Gardening Daily Tips 103

Holly (Ilex x meserveae)

Plant type: Shrub

USDA Hardiness Zones: 6a to 8a

Height: 60″ to 144″

Spread: 48″ to 96″

Exposure: partial shade partial sun to full sun

Bloom Color: White

Bloom Time: Early spring, Late spring, Mid spring

Leaf Color: Green

Growth Rate: uknown

Moisture: dry to moist

Soil Condition: Acidic, Clay, Loamy, Neutral, Sandy, Well drained

Form: Oval, Pyramidal

Landscape Uses:

Border, Erosion control, Hedge, Massing, Screen

Special Features:

Attractive foliage, Not North American native, Inconspicuous flowers or blooms

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Q&A: When to plant Strawberries

Question: I recently purchased a strawberry pot and some plants.The plants will be sitting on my back deck in full sun.Is it safe to put them out yet?

Answer: They should be conditioned gradually to the outdoors if they are very tender and have just come out of a greenhouse. Strawberry plants are very cold tolerant, so they can go outdoors in very early spring. The blossoms however should be protected from frost by covering them or bringing the pot inside on cold nights. An unglazed clay pot may also need protection from frost since the frost can cause it to crack or chip.

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Q&A: Raised Beds Over Poor Soil

Question: My soil is 6″ of sand overlaying a hard clay. How deep should I build raised beds for a variety of perennials, annuals, bulbs, and maybe a shrub or two? Should I mix purchased topsoil with the native soil to build the new beds?

Answer: It is a good idea to “transition” soil from one type to another. Plant roots will cross over into another soil type better if the interface is not so sudden. I would place about 4″ of new topsoil in the bed area, rototill or spade it into the native soil to mix them a bit, and then add another 4-6″ and repeat the mixing of the surface 8″ or so. Mix some well decomposed compost (or composted bark) into the new topsoil you are adding if it doesn’t already have some included. Your beds can be about 10-12″ high for most annuals and perennials. If the lower clay layers are truly impervious, I would suggest 12-16″ for the shrubs.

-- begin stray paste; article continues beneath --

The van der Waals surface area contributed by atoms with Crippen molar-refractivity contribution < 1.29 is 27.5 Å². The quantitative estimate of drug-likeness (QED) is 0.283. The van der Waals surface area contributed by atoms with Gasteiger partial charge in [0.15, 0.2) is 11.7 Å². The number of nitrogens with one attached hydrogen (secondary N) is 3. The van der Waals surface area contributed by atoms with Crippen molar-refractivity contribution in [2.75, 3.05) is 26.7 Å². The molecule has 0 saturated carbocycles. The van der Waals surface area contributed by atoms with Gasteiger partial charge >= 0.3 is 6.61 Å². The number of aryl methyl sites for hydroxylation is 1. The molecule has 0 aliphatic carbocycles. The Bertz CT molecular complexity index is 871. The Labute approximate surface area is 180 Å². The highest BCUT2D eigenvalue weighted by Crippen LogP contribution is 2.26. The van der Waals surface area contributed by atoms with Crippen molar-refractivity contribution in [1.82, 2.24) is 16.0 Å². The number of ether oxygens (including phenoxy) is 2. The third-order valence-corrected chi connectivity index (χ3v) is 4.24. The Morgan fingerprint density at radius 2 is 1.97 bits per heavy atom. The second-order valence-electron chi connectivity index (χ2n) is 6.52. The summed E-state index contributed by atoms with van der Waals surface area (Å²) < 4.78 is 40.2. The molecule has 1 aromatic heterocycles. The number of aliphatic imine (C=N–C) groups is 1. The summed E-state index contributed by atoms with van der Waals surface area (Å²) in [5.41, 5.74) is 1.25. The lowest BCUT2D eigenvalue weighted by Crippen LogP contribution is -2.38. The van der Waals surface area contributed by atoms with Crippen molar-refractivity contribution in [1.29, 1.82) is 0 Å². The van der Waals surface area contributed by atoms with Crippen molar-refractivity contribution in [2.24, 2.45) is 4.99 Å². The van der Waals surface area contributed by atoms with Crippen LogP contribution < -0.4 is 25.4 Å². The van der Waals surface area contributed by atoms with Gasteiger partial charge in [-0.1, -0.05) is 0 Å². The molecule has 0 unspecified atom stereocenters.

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Q&A: Cutting Back Holly Bushes

Question: There are three huge holly bushes in front of my house and I want to cut them down to a height were I can trim them without getting on a ladder. When is the best time to do this and can it be done without destroying the bushes?

Answer: You can renovate hollies but it’s best to do it gradually, over a 2-3 year period, rather than hacking them back all at once. If you remove more than 1/3 of the healthy stems, branches and leaves, you’ll stress the plant, making it susceptible to insect and disease problems. The best time to prune is early spring, before new growth begins. If you prune later, you may be pruning off the flowers, which will reduce or eliminate berry development. If berries aren’t a special concern, go ahead and prune in summer.

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Tip: Get Mower in Top Condition

Mowing season is about to be upon us. This is a good time to have your mower tuned up by a good small engine repair shop. The blade should be sharpened for easier operation and a cleaner cut. Replace plugs and check filters. If your mower is not a mulching model inquire as to what accessories may be available to convert it over.

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Tip: Divide Ornamental Grasses

If the growth on your ornamental grass is concentrated on the perimeter, with little growth in the center, the plant probably needs dividing. Dig up the clump, separate it into sections, and replant.

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